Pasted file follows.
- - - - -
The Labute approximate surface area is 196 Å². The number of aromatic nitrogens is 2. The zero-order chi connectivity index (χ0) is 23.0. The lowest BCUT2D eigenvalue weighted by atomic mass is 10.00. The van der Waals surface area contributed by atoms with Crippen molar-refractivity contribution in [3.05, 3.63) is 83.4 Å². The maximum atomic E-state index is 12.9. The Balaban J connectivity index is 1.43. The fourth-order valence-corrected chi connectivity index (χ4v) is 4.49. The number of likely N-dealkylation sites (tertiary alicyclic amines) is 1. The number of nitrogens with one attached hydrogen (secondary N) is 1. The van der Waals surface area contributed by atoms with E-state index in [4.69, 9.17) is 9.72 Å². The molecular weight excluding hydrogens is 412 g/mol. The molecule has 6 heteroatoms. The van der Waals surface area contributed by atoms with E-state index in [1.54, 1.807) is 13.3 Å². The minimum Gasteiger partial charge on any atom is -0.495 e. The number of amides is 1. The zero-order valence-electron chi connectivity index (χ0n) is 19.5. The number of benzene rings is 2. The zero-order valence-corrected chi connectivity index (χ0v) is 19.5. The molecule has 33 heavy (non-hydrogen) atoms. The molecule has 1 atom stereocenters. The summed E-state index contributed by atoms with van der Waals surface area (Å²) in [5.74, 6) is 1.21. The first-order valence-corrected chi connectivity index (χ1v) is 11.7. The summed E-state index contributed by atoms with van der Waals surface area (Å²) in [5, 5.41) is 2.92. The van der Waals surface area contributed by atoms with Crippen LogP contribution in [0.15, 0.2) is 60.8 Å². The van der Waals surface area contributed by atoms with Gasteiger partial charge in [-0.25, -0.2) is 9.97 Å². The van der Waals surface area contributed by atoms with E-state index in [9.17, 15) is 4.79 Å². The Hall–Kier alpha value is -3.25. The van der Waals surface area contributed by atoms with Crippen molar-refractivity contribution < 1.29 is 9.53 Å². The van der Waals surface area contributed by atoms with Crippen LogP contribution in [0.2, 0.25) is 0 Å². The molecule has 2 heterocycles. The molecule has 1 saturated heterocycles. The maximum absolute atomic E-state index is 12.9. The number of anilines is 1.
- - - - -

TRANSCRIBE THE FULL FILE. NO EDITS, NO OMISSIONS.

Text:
The Labute approximate surface area is 196 Å². The number of aromatic nitrogens is 2. The zero-order chi connectivity index (χ0) is 23.0. The lowest BCUT2D eigenvalue weighted by atomic mass is 10.00. The van der Waals surface area contributed by atoms with Crippen molar-refractivity contribution in [3.05, 3.63) is 83.4 Å². The maximum atomic E-state index is 12.9. The Balaban J connectivity index is 1.43. The fourth-order valence-corrected chi connectivity index (χ4v) is 4.49. The number of likely N-dealkylation sites (tertiary alicyclic amines) is 1. The number of nitrogens with one attached hydrogen (secondary N) is 1. The van der Waals surface area contributed by atoms with E-state index in [4.69, 9.17) is 9.72 Å². The molecular weight excluding hydrogens is 412 g/mol. The molecule has 6 heteroatoms. The van der Waals surface area contributed by atoms with E-state index in [1.54, 1.807) is 13.3 Å². The minimum Gasteiger partial charge on any atom is -0.495 e. The number of amides is 1. The zero-order valence-electron chi connectivity index (χ0n) is 19.5. The number of benzene rings is 2. The zero-order valence-corrected chi connectivity index (χ0v) is 19.5. The molecule has 33 heavy (non-hydrogen) atoms. The molecule has 1 atom stereocenters. The summed E-state index contributed by atoms with van der Waals surface area (Å²) in [5.74, 6) is 1.21. The first-order valence-corrected chi connectivity index (χ1v) is 11.7. The summed E-state index contributed by atoms with van der Waals surface area (Å²) in [5, 5.41) is 2.92. The van der Waals surface area contributed by atoms with Crippen LogP contribution in [0.15, 0.2) is 60.8 Å². The van der Waals surface area contributed by atoms with Gasteiger partial charge in [-0.25, -0.2) is 9.97 Å². The van der Waals surface area contributed by atoms with E-state index in [9.17, 15) is 4.79 Å². The Hall–Kier alpha value is -3.25. The van der Waals surface area contributed by atoms with Crippen molar-refractivity contribution < 1.29 is 9.53 Å². The van der Waals surface area contributed by atoms with Crippen LogP contribution in [0.2, 0.25) is 0 Å². The molecule has 2 heterocycles. The molecule has 1 saturated heterocycles. The maximum absolute atomic E-state index is 12.9. The number of anilines is 1.